2Sam. 23:13 Towards the beginning of harvest three of the thirty chiefs went down to join David at the cave of Adullam, while a band of Philistines was encamped in the valley of Rephaim. 14 David was then in the stronghold; and the garrison of the Philistines was then at Bethlehem. 15 David said longingly, “O that someone would give me water to drink from the well of Bethlehem that is by the gate!” 16 Then the three warriors broke through the camp of the Philistines, drew water from the well of Bethlehem that was by the gate, and brought it to David. But he would not drink of it; he poured it out to the LORD, 17 for he said, “The LORD forbid that I should do this. Can I drink the blood of the men who went at the risk of their lives?” Therefore he would not drink it. The three warriors did these things.
David was a mighty man but he was not alone. He had partners in the work that he did and here we read the story of the three mighty men. They were devoted to him and to the work that they had before them. The men had been on the run for quite some time and found themselves in a cave of Adullam. There they quietly hid and, probably under his breath, David mentioned the water of Bethlehem.
The loyalty of his co-warriors is evident when they hear the words spoken from their leader’s heart. He had no intention of sending anyone to get water from Bethlehem and nor did he intend for this to be any kind of real request — but rather a longing which slipped out. His partners decided they would do what they could to support him and they sneeked out, made their way behind enemy lines, sacrificing themselves to bring their beloved leader some fresh water.
David’s response may seem unusual, but lest we are too quick to judge, just imagine that this is not a wasteful act, but an act of sacrifice. David pours out the water as an act of self-discipline, not taking it for himself, but giving it to God. It becomes an extravagant offering to the Lord, just as we later find the woman who anoints Jesus’ feet with perfume. The mighty men sacrifice for their beloved leader, and their beloved leader sacrifices for his Lord. They have all discovered that those things in life that are of great value are worth the risk. The mighty are willing to sacrifice it all in service to the Master.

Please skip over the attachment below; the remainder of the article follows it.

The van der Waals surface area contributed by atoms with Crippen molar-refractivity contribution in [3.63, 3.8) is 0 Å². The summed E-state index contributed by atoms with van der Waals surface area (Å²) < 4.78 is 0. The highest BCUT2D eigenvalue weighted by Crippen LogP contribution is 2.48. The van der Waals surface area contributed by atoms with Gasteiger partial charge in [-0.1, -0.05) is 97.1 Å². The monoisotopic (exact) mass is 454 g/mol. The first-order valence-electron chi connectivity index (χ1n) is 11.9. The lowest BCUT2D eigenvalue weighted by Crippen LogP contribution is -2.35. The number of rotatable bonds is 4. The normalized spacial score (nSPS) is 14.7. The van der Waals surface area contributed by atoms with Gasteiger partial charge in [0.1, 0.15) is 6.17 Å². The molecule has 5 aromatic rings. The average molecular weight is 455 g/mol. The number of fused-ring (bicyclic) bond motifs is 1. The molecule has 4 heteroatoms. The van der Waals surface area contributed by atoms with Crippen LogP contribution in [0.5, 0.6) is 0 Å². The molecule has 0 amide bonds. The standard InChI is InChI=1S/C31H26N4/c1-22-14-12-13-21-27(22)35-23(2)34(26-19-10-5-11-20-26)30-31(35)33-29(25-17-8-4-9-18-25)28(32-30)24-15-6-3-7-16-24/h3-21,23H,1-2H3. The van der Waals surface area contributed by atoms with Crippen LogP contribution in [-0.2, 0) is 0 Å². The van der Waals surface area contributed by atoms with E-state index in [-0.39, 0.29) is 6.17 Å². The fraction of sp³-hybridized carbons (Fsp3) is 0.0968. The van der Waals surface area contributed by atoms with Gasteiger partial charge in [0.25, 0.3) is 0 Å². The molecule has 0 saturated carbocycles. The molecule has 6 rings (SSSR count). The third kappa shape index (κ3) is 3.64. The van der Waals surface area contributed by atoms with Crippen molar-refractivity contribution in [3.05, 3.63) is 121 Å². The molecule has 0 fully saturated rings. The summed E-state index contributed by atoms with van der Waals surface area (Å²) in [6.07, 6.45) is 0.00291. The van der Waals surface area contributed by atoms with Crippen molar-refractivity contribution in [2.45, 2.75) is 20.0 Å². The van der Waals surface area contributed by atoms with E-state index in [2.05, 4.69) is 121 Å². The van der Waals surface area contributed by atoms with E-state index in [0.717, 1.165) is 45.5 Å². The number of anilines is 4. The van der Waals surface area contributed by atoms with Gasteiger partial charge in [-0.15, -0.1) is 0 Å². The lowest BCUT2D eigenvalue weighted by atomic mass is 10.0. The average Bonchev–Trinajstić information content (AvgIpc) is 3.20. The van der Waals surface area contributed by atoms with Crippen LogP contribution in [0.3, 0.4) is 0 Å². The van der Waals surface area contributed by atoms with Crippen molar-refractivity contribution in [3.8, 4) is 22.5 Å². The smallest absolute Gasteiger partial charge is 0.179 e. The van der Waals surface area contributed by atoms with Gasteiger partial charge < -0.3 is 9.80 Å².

The idea of sacrifice doesn’t sound pleasant and is not something that we talk about much in today’s world. We’re just passing through the Christmas season and I remember stories from our past when parents would sacrifice to do something very special for their children. These days we see pictures of gifts stacked under the tree — and even some that show piles of gifts as tall as the tree. Are we actually experiencing what it means to sacrifice to help others or have we developed a level of affluence in which sacrifice no longer has any real meaning?
I would like to suggest that we need to recover the concept of sacrifice. Maybe we need to begin with self-denial. Society tells us that we don’t need to deny ourselves of anything. I’ve even heard plenty of Christians scoff at the idea of self-denial but I think it’s something that’s missing in conversations about our spiritual growth. These men, David and his three mighty men, all knew about sacrifice. It was through sacrifice that they grew and developed into the mighty men that they were.
For the mighty to once again surface there will be need of sacrifice. Spiritual growth requires sacrifice, putting God first in our lives. Those who have gone before us would often sacrifice time, their sexual desires, food and other comforts to follow God. Where are the spiritually mighty today?
Lord, thank you for the challenging words of those who have gone before. Please, help me be willing to sacrifice to serve you. Amen.
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